What’s Changed Since the 1980s:

Weird Commercials Now Streaming in HD: The commercials may not necessarily be better, but they certainly look better.

Smaller, Rounder, Shinier, Whiter: I appreciated how much character those 1980s interactive robots had. The current generation of interactive home robots each have their own carefully thought-out designs, but there’s a rather dull amount of commonality as well, even if it’s justified.

We’ve Given Up on Manipulation: Almost all of those 1980s robots had arms of some sort, and many of those commercials made a point of showing them carrying things, or even pouring drinks. What the commercials didn’t show, of course, is that (with the exception of the Androbot BOB) someone had to put stuff on the robot’s tray or in its gripper first, making the manipulation itself a novelty as opposed to something useful. Mobile manipulation may have been ambitious (to the point of nonfunctionality) in the 1980s, but you’d think that in 35 years, we’d have gotten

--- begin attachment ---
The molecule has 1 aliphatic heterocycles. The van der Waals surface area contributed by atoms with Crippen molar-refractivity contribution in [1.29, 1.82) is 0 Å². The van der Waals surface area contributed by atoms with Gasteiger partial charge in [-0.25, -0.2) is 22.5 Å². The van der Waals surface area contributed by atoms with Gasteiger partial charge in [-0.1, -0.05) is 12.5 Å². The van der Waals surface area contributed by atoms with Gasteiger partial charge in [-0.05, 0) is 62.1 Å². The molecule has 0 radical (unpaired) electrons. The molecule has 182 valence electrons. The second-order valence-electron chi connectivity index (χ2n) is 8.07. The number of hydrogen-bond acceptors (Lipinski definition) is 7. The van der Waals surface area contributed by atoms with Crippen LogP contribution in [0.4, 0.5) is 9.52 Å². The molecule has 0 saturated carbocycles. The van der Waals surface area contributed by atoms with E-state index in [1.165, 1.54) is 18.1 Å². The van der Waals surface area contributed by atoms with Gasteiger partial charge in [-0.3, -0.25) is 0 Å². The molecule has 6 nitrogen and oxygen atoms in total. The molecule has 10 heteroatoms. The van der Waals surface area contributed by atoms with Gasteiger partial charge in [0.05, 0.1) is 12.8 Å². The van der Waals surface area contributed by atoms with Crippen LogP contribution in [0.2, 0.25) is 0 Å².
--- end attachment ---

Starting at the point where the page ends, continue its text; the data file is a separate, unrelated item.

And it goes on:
better at it to the point where someone would make a useful home robot with an arm on it.

Automation Is the New Robotics: As you can see from the commercials, a lot of the more sophisticated robots of the 1980s were doing tasks that we’d now classify as home automation. This includes things like turning lights on and off, home monitoring, accessing information over the Internet, and so on. Today, robots can’t rely on tasks like that to distinguish themselves, because we do it through our phones, or through smart speakers. This brings up the question of what you decide to call a “robot,” but it’s pretty clear that modern social home robots are still looking for a useful niche for themselves. 

Even after 35 years.

The eighth annual Robot Film Festival is this Saturday, July 14, at McMenamins Mission Theater in Portland, Ore. In addition to films, there will be performances by both humans and robots, drinks, food, and more drinks. All ages are welcome, and you can buy tickets here. Or, you can find me on Twitter, and I may be able to toss a guest pass or two your way.